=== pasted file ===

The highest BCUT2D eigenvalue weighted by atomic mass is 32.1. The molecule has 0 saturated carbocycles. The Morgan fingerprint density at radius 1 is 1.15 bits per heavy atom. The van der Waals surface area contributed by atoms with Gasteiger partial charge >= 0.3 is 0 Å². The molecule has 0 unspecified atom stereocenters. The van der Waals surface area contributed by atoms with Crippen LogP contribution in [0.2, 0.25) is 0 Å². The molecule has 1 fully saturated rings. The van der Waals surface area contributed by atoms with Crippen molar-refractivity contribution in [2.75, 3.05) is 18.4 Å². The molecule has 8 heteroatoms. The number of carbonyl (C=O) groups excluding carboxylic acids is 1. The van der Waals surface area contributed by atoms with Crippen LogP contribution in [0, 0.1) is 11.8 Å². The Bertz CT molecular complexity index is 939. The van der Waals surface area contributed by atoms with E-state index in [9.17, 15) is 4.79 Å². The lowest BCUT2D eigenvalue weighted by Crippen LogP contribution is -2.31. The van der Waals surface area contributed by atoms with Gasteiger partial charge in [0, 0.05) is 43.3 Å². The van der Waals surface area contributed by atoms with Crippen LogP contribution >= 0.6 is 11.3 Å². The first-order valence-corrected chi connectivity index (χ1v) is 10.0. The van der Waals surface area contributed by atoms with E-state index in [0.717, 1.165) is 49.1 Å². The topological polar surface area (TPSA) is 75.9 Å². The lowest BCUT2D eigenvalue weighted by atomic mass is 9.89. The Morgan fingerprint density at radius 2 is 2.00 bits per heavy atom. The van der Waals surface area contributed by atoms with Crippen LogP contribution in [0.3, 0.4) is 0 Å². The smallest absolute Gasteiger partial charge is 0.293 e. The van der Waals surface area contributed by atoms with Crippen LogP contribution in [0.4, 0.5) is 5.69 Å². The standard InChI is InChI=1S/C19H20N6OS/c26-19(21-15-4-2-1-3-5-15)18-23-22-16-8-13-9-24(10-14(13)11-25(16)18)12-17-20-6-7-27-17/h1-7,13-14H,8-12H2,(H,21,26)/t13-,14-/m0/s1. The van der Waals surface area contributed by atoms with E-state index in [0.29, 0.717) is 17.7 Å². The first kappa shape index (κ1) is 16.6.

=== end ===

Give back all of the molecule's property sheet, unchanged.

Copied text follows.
The highest BCUT2D eigenvalue weighted by atomic mass is 32.1. The molecule has 0 saturated carbocycles. The Morgan fingerprint density at radius 1 is 1.15 bits per heavy atom. The van der Waals surface area contributed by atoms with Gasteiger partial charge >= 0.3 is 0 Å². The molecule has 0 unspecified atom stereocenters. The van der Waals surface area contributed by atoms with Crippen LogP contribution in [0.2, 0.25) is 0 Å². The molecule has 1 fully saturated rings. The van der Waals surface area contributed by atoms with Crippen molar-refractivity contribution in [2.75, 3.05) is 18.4 Å². The molecule has 8 heteroatoms. The number of carbonyl (C=O) groups excluding carboxylic acids is 1. The van der Waals surface area contributed by atoms with Crippen LogP contribution in [0, 0.1) is 11.8 Å². The Bertz CT molecular complexity index is 939. The van der Waals surface area contributed by atoms with E-state index in [9.17, 15) is 4.79 Å². The lowest BCUT2D eigenvalue weighted by Crippen LogP contribution is -2.31. The van der Waals surface area contributed by atoms with Gasteiger partial charge in [0, 0.05) is 43.3 Å². The van der Waals surface area contributed by atoms with Crippen LogP contribution >= 0.6 is 11.3 Å². The first-order valence-corrected chi connectivity index (χ1v) is 10.0. The van der Waals surface area contributed by atoms with E-state index in [0.717, 1.165) is 49.1 Å². The topological polar surface area (TPSA) is 75.9 Å². The lowest BCUT2D eigenvalue weighted by atomic mass is 9.89. The Morgan fingerprint density at radius 2 is 2.00 bits per heavy atom. The van der Waals surface area contributed by atoms with Crippen LogP contribution in [0.3, 0.4) is 0 Å². The smallest absolute Gasteiger partial charge is 0.293 e. The van der Waals surface area contributed by atoms with Crippen LogP contribution in [0.4, 0.5) is 5.69 Å². The standard InChI is InChI=1S/C19H20N6OS/c26-19(21-15-4-2-1-3-5-15)18-23-22-16-8-13-9-24(10-14(13)11-25(16)18)12-17-20-6-7-27-17/h1-7,13-14H,8-12H2,(H,21,26)/t13-,14-/m0/s1. The van der Waals surface area contributed by atoms with E-state index in [0.29, 0.717) is 17.7 Å². The first kappa shape index (κ1) is 16.6.